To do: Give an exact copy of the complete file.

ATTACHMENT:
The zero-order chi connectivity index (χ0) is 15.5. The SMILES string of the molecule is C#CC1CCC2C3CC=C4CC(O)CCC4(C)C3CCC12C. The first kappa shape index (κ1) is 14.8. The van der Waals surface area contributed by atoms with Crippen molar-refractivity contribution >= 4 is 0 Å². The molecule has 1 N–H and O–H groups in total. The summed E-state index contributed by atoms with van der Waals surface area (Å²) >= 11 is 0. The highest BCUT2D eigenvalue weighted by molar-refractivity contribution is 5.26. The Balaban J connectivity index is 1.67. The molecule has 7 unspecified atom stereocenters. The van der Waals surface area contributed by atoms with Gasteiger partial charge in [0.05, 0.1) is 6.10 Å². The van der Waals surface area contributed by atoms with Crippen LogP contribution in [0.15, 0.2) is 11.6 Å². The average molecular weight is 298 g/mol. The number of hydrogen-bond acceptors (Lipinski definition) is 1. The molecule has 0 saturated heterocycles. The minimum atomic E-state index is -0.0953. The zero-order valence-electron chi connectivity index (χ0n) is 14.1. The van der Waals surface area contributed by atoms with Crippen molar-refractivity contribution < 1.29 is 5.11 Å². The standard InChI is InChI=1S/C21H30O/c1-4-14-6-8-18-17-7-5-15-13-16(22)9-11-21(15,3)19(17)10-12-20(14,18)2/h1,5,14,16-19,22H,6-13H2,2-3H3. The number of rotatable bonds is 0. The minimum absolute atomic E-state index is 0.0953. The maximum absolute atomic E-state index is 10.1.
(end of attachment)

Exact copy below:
The zero-order chi connectivity index (χ0) is 15.5. The SMILES string of the molecule is C#CC1CCC2C3CC=C4CC(O)CCC4(C)C3CCC12C. The first kappa shape index (κ1) is 14.8. The van der Waals surface area contributed by atoms with Crippen molar-refractivity contribution >= 4 is 0 Å². The molecule has 1 N–H and O–H groups in total. The summed E-state index contributed by atoms with van der Waals surface area (Å²) >= 11 is 0. The highest BCUT2D eigenvalue weighted by molar-refractivity contribution is 5.26. The Balaban J connectivity index is 1.67. The molecule has 7 unspecified atom stereocenters. The van der Waals surface area contributed by atoms with Gasteiger partial charge in [0.05, 0.1) is 6.10 Å². The van der Waals surface area contributed by atoms with Crippen LogP contribution in [0.15, 0.2) is 11.6 Å². The average molecular weight is 298 g/mol. The number of hydrogen-bond acceptors (Lipinski definition) is 1. The molecule has 0 saturated heterocycles. The minimum atomic E-state index is -0.0953. The zero-order valence-electron chi connectivity index (χ0n) is 14.1. The van der Waals surface area contributed by atoms with Crippen molar-refractivity contribution < 1.29 is 5.11 Å². The standard InChI is InChI=1S/C21H30O/c1-4-14-6-8-18-17-7-5-15-13-16(22)9-11-21(15,3)19(17)10-12-20(14,18)2/h1,5,14,16-19,22H,6-13H2,2-3H3. The number of rotatable bonds is 0. The minimum absolute atomic E-state index is 0.0953. The maximum absolute atomic E-state index is 10.1.